Of course it is a rare parent who would put their babies in care if they thought it was bad for them. The pain many parents feel at leaving their infants in childcare is dulled by the belief by most that they like it. But Under Five in Britain , a study of children in child-minding and day nurseries in Oxfordshire, reveals most children do not like to be in childcare. It finds that a startling two-thirds are passive and unresponsive during their stay, with one-quarter being actively clinically distressed or disturbed — having deeply disturbed language development or severe behavioural difficulties. Yet when the mothers of those studied were asked whether they thought their children were happy there, every one of them responded in the affirmative.
The survey concluded that no-one can replicate the mothering experience: ‘There is no reason to believe minding someone else’s children on a regular basis is the same sort of activity as looking after children in one’s own home. Every bit of research that has been undertaken on this subject testifies to the contrary.’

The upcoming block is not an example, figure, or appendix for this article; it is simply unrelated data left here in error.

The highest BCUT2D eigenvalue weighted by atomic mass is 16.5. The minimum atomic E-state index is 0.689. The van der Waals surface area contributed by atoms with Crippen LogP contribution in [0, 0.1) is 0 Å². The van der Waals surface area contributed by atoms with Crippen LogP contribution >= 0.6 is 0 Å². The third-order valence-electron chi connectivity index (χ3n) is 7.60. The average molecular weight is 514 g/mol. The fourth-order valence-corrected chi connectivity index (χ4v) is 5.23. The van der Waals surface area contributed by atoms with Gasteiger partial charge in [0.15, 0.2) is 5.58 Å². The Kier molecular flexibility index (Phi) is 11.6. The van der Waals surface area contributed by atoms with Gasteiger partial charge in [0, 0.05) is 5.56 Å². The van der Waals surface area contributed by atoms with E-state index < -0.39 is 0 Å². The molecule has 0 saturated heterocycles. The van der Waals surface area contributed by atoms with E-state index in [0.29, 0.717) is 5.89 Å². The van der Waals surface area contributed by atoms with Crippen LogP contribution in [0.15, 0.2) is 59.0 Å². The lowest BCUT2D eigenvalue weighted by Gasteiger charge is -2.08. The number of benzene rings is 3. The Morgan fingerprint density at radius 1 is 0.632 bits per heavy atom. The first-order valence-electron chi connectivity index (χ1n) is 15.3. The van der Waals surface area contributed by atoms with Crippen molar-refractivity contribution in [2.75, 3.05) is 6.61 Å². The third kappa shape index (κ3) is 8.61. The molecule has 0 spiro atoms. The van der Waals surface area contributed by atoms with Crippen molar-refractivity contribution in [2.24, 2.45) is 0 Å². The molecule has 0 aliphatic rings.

This does not take away from the fact that many mothers at home today are just not coping. The dwindling away of extended families and any sizeable community network outside the workplace means the stay-at-home parent carries a much greater load and has less emotional support. And babies and young children are very sensitive to what their parents are feeling. So if the stay-at-home parent isn’t coping, or really does not want to be homebound, a break from the children might be in the best interests of all concerned (other options, of course, could include investing in a nanny part-time to help out, moving to a cheaper area and putting off buying that house until preschool).